The Government says it will not intervene in the provision of mobility services, in response to being warned it must show political leadership if mobility is to succeed in the UK.
Instead, it wants to allow mobility markets to develop before deciding whether it needs to legislate, with the private sector and local transport providers taking the lead.
Roads minister Jesse Norman told MPs on the Transport Select Committee (TSC): “The state can have a role. We just need to see how it (the market) is going to operate.”
Mobility experts have previously told MPs on the TSC, which is conducting an inquiry into Mobility as a Service (MaaS), that public transport operators, taxi companies, car clubs, bike share services and even carmakers, should be obliged to make their data accessible to mobility service providers.
However, Norman, who has responsibility for the future of mobility and MaaS at the Department for Transport (DfT), disagrees.
He said: “If data is a really crucial part of the launch profile of a service, nationalising their data may not be a clever way of encouraging innovation.”
He admitted that it was something the DfT would need to look at, but added: “The data will have been acquired through legitimate legal trading by private companies building up an advantage in a competitive way in many cases.
“Government should think very hard about what potentially amounts to expropriating data that they may have, or making it available to others who will not have paid for it.”
Norman also disputed whether there was a role for Government to get directly involved in the provision of mobility services.
“The department is already happy to review and support forms of innovation where they take place,” he said. “But I do not think we will be in the market for erecting public sector alternatives to things that the private sector may already be doing, and that are in the very early stages of technology and commercial development.”
An area where Norman believes MaaS has the potential to develop is the corporate market, especially to the extent to which it could act as a substitute for the company car.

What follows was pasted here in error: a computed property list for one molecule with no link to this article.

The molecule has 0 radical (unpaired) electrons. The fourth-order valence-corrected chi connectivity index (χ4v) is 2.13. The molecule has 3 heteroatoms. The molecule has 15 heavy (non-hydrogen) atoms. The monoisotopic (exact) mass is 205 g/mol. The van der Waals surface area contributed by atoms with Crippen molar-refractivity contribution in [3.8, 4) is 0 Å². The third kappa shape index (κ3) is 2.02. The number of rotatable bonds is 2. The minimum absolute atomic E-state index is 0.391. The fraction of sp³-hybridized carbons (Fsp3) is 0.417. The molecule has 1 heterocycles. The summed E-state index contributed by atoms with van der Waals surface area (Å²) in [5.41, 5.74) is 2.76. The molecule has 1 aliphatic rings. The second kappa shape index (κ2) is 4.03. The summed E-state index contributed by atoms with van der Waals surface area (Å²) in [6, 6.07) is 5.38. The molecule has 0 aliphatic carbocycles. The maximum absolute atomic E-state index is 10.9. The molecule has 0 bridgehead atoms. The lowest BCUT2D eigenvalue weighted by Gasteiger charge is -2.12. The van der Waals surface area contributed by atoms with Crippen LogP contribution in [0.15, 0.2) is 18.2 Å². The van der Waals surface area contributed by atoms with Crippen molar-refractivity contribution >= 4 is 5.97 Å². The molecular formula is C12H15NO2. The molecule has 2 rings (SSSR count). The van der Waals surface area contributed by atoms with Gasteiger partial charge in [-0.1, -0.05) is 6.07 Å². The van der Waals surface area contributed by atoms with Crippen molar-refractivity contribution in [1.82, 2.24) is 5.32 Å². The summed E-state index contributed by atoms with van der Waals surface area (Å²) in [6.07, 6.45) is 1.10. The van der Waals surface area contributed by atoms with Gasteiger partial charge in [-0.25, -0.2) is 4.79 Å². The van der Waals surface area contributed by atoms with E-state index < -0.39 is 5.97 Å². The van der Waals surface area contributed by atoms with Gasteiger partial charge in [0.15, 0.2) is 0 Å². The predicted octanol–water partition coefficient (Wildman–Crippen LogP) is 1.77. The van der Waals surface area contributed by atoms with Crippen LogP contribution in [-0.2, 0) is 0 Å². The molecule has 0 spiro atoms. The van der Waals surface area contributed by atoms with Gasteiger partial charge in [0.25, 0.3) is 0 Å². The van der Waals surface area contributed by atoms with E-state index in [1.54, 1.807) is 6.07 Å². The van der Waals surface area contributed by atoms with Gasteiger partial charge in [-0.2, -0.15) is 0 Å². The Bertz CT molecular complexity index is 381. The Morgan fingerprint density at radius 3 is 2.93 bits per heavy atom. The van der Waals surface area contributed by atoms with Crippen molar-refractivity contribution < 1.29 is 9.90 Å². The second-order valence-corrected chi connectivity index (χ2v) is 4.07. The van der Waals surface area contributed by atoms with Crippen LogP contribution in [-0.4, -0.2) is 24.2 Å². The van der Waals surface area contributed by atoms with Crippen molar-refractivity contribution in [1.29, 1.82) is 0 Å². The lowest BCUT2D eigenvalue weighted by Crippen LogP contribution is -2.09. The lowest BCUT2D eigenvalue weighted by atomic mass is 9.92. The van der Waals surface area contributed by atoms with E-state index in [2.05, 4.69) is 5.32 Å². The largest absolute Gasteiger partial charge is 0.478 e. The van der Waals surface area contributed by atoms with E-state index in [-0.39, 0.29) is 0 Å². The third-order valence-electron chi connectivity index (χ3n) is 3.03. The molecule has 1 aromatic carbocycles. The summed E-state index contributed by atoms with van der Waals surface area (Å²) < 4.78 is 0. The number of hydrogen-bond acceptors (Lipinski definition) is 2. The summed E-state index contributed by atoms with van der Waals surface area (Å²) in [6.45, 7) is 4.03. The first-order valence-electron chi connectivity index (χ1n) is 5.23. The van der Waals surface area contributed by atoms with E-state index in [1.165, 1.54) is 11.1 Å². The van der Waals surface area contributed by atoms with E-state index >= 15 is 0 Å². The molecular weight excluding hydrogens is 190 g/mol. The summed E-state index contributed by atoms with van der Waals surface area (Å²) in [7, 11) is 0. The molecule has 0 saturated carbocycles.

On the freight side, he said that the Government was looking at the whole question of how to manage the last mile. “You can absolutely imagine how MaaS for freight might cause you to put your package in something that carries it from point to point, and then an e-biker picks it up from a distribution centre and distributes it locally,” said Norman.
“Fleet and freight operators have high amounts of buying power and you would expect them to be early sources of conversation with a MaaS provider.”
Speaking to Fleet News at the technology show, head of mobility Liad Itzhak said he wanted to “democratise” the mobility market and make it more competitive.
He believes the current mobility offering is too one-dimensional, dominated by single service providers. “The mobility market is getting more and more concentrated and monopolised by a few players,” said Itzhak, highlighting the likes of Uber and Lyft. “Not only do they not solve the efficiency of people movement, they add to the problem.”
Itzhak used the example of New York, where there had traditionally been around 20,000 taxis, but now has in the region of 80,000 private hire vehicles thanks to the growth in Uber and Lyft.
“That’s a mess, but that’s what we’re facing,” said Itzhak. “We don’t have a variety of services in the mobility space.”
To combat the problem, Here Mobility launched a global open mobility marketplace in January at Las Vegas’s Consumer Electronics Show.
In less than five months, the mobility platform has gained coverage in 120 cities in Europe, the US and Latin America, and more than 150 transport suppliers have already joined the platform.
He said: “They understand that if they don’t adopt this idea of an open mobility marketplace, the future will be a monopolised market and they won’t have any place in it.”
An additional 100-plus cities are expected to open by the end of the year.